‘I’m afraid not,’ the cat said. ‘Not all cats here are tame. They will tolerate you as long as you are with me, but when they get tired of you, you will be in grave danger. Besides, this is no place for humans. Could you spend your life sleeping on a cushion and eating raw fish?’

Yukiko had to admit that she could not. Her friend had her sit down, and had some fish and tea brought, and they chatted for a while, the cat purring and Yukiko scratching her belly and head. They made fun of their proud mistress and remembered the fine food from the kitchens, until it was time for Yukiko to leave.

Then the cat gave her a bag.

‘If any cat threatens you on your way out, shake this in their face,’ she said.

And Yukiko went back, holding the bag in front of her and shaking it every time a cat hissed at her. Even the two sentinels, who were none too happy to have been made fools of, grudgingly let her go. Then she walked back down the mountain. Sadly, she reflected that she would never see her friend again, but she was happy to know what a good life she had. Only then did she think to look into the bag. Inside was a magic picture of a fearsome lion, holding a dozen solid gold coins in its paws.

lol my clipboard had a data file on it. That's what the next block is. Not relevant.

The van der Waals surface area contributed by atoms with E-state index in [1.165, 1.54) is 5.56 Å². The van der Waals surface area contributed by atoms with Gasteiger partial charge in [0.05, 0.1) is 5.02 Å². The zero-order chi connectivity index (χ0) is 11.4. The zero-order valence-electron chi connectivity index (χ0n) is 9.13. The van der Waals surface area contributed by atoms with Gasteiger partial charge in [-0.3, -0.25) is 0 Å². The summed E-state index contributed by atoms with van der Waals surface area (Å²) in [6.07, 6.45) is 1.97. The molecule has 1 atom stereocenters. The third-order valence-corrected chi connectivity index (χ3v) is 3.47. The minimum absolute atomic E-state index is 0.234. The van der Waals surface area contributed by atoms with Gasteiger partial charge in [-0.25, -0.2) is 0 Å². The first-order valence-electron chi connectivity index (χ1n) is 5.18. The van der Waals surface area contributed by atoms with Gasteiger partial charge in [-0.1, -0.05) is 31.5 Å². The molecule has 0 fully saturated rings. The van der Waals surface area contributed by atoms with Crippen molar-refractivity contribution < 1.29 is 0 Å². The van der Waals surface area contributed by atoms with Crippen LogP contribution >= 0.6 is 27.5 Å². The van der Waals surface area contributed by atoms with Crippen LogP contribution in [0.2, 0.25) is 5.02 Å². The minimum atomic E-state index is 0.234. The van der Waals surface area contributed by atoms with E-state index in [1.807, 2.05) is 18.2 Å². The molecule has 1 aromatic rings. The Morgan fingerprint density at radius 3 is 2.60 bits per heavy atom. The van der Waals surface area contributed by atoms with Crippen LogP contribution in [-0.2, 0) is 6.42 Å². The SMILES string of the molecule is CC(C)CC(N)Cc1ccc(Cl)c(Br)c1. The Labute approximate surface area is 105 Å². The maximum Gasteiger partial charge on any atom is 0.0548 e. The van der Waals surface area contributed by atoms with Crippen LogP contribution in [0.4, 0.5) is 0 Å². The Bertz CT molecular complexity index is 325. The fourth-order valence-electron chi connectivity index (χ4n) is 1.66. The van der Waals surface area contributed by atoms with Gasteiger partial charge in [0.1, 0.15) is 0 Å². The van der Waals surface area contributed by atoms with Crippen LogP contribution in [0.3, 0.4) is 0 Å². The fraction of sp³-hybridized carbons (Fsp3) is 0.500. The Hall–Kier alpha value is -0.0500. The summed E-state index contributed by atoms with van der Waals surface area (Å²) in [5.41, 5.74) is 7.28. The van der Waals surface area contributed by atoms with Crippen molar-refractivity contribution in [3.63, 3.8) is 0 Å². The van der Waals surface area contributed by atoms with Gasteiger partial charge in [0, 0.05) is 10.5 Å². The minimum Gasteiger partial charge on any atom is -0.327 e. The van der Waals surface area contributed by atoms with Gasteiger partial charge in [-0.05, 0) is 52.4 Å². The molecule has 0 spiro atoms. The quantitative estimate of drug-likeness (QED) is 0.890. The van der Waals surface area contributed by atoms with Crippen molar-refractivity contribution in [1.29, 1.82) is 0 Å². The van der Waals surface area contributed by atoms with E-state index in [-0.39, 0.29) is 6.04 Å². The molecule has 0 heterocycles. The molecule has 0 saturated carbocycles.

So Yukiko walked to the nearest city and bought a little shop where she sold rice cakes, and she never wanted for anything anymore.

There is also a story about how the proud noblewoman went into Cat Paradise and was torn to pieces, but proud noblewomen’s misfortunes are their own concern.

**********************************

In the part that’s not a story, I had a little cat named Mathilde. She was a Birman, white with dark brown legs and face, but after a few surgeries her white coat had grown back dark in places. She was tiny, and cross-eyed, not very bright and quite foul-tempered, but when she decided that she wanted your affection, she would follow you around purring for hours, sleep by your side or on your chest and on your keyboard. She tried to hunt when she was young, but we prevented her, to spare the birds and because she would be no match for the magpies if they decided to attack her. She also ran around the house so carelessly that she would sometimes bang her head in furniture, but that never bothered her. She loved to have her belly scratched for hours, and her eyes as well. For some reason, she was also very fond of green beans.